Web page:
WILMINGTON, N.C. (WECT) - Religious leaders in Wilmington are proving we have more commonalities than differences facing the COVID-19 crisis.
Both Temple of Israel Rabbi Emily Losben-Ostrov and Port City Community Church Pastor Mike Ashcraft have close friends who have fallen ill with the novel coronavirus and both are preparing their own messages of hope for their respective congregations as the Jewish Passover continues and the Christian Easter approaches.
On Thursday, “Rabbi Emily” as her congregants call her, had to attend an online zoom funeral for a friend in New York who died from the virus.
Losben-Ostrov has family across New York and New Jersey who are in the thick of the spread of the novel coronavirus.
Both the Jewish passover and Christian Easter are celebratory holidays, though they’ll look much different for people of faith this year as most gatherings are banned and many families must stay apart.
“For so many people, coming together on Passover and having the Seder, it’s just about being together as a family and a lot less about the very involved rituals and even the food," Rabbi Losben-Ostrov said. “So, for so many people, while this is a celebration there is also a sense of mourning of not being able to come together.”
For Losben-Ostrov, it’s the kind of thing she heard about growing up; her great-great-aunt and great-great-uncle both died of the Spanish flu.
“I had this idea in my mind and I would hear stories from my mother who heard stories about them from her grandmother and never could I have imagined that 101 years later we would be dealing with something so similar in so many aspects," she said.
Port City Community Church Pastor Mike Ashcraft also has a close friend he says is fighting for his life, sick with COVID-19.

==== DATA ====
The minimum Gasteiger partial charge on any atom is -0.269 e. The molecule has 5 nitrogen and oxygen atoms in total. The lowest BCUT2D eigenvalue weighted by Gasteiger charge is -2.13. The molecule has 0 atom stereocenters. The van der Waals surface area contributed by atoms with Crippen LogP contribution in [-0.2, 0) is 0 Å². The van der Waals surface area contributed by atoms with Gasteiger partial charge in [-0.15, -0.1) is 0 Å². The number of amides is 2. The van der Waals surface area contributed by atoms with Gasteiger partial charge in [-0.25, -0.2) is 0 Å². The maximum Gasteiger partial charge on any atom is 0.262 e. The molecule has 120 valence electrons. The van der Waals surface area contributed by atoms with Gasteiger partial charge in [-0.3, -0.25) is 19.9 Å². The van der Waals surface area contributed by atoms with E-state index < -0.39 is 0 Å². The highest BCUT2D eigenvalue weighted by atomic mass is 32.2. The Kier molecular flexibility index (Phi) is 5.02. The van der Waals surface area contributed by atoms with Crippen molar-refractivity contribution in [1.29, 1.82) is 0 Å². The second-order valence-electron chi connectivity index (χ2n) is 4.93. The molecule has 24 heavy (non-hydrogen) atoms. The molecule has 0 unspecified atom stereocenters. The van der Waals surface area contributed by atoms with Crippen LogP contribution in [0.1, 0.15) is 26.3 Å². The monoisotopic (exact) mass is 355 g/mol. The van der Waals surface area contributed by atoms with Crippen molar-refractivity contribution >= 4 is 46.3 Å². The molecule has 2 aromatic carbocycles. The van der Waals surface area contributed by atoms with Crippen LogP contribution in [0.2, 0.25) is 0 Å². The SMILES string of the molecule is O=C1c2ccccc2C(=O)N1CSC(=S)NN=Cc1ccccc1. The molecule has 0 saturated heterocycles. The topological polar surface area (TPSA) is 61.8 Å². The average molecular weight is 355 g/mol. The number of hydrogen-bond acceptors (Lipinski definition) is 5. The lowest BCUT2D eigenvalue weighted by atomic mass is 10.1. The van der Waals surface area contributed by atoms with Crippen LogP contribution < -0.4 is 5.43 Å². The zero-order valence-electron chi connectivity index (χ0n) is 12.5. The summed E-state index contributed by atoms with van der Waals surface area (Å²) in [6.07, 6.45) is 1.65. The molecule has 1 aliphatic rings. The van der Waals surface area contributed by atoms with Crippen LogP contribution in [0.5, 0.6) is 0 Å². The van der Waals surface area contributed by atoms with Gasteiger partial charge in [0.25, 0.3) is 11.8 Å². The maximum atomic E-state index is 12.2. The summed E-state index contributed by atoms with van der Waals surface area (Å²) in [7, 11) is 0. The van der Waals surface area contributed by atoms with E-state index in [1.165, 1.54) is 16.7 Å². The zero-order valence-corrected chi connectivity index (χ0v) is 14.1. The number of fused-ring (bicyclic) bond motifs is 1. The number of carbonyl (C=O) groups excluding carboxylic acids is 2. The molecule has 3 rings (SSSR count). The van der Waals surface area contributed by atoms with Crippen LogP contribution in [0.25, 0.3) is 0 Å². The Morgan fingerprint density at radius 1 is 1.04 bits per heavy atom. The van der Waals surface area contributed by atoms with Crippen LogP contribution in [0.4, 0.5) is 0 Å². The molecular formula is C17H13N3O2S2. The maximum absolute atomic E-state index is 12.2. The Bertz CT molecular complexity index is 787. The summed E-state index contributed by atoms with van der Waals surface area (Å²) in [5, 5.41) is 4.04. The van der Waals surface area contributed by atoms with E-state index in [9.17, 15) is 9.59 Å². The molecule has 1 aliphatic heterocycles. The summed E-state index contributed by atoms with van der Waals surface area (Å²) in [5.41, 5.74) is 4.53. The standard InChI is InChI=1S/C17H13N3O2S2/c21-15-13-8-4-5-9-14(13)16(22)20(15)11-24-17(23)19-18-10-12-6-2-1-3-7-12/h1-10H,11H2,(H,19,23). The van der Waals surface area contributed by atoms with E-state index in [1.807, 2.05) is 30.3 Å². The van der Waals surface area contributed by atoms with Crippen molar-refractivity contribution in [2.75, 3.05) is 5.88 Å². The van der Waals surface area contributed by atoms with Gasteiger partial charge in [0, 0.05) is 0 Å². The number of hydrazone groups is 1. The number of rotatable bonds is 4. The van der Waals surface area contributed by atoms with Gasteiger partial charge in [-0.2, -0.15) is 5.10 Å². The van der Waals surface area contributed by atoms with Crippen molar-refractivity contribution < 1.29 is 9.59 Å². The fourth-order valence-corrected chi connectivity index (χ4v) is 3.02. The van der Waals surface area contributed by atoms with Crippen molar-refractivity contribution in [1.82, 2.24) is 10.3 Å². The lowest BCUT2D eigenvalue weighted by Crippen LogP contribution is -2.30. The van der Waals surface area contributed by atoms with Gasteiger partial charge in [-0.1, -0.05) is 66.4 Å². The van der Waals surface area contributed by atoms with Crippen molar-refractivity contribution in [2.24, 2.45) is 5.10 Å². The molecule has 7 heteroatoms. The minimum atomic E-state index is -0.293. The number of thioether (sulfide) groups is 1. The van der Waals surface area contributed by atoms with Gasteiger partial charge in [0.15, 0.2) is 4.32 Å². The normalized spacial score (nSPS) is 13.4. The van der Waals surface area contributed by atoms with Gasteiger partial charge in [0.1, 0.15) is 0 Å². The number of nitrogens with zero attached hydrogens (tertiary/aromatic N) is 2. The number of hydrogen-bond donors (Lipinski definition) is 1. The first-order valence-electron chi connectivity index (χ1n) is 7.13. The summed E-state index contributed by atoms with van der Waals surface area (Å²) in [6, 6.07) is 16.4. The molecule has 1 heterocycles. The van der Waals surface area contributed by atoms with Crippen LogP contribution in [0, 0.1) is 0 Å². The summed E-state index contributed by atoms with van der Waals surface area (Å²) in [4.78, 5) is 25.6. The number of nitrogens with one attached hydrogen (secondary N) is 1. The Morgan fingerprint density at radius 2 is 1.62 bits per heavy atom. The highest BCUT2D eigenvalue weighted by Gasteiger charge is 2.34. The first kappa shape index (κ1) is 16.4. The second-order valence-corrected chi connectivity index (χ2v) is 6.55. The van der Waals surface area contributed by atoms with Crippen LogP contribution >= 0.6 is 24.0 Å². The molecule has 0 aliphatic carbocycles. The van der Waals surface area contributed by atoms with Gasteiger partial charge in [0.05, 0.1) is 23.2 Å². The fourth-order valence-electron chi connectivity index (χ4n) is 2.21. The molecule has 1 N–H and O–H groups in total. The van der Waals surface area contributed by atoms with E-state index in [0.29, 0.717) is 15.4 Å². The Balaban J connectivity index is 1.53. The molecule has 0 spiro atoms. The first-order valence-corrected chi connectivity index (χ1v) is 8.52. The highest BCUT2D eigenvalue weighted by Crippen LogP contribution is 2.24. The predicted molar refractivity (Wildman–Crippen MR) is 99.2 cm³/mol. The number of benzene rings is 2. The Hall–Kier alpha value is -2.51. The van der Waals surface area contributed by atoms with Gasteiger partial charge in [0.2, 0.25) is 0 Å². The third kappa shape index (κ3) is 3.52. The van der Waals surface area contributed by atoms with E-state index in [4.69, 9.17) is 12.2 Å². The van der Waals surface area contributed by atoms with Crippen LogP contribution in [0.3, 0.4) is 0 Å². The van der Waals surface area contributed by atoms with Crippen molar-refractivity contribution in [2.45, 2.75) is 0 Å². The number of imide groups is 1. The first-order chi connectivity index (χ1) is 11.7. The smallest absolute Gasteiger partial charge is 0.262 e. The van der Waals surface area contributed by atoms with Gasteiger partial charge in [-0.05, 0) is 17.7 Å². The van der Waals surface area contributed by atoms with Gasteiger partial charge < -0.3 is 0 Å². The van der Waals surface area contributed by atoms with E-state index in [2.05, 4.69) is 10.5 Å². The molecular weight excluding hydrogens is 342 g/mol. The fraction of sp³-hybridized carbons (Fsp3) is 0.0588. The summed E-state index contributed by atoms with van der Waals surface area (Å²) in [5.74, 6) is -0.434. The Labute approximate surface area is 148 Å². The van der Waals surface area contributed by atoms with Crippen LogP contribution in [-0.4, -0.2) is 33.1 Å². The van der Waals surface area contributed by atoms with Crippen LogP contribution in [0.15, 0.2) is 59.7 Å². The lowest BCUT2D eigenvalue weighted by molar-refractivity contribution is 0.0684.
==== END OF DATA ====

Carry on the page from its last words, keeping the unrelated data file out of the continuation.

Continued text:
“So, this is very personal,” he said.
“One of the things that we talked about this past weekend with our church is this idea, you know, the ancient Jewish tradition and even what the Scriptures teach us is this idea of lament; it’s for us to acknowledge that things are hard and to actually feel those things and then trust that there’s something beautiful,” Ashcroft said. “From my perspective... to trust that God actually meets us in them which I think is really what Easter is about, it’s what Good Friday is about, He entered into our suffering.”
Ashcraft encourages everyone to recognize any feelings of disappointment or frustration over what the coronavirus may be causing in your life.
“We don’t have to pretend that it’s not a big deal that you don’t get to go to grandmas house or you don’t have your Easter egg hunt or your kids aren’t getting baskets from whoever they usually get them from,” he said. “Those are hard things and just because it’s not comparable to someone else’s suffering doesn’t mean that it’s not hard.”
There are also some silver linings. For Rabbi Emily, she’ll spend her Seders over zoom with family and friends she otherwise may not have spent time with.
"So, there’s actually an element of even though we’re not physically together we’re coming together as a community in ways that we wouldn’t,” she said. “You don’t get a pass on Passover. And Passover isn’t going to pass us over. We need to find a way to celebrate it. Yes it will be different, but if nothing else we get together and we have our Seders in whichever way we do it. We read personally about it; it is an opportunity to escape and remember that joy and to remember that it is a story of us escaping -- the whole story is about us having struggled and being able to persevere -- and we have to pray and hope that that’s what’s going to happen.”
While the Wilmington Police Department sent out a public notice Wednesday night that “drive-in” church services are not allowed under the state’s “Stay at Home” order, both the Temple of Israel and Port City Community Church are offering live online services and various other opportunities to connect and engage virtually with their respective messages of hope.
“In all of the struggle and the pain and the hardships that we’re going to continue to experience there’s tons of reasons to be hopeful and to be encouraged,” Ashcraft said. "I hope that that’s what we can work to do for each other. That’s what we are trying to do as a church is to always be hopeful and be helpful in everything that we do and bring to the world around us.”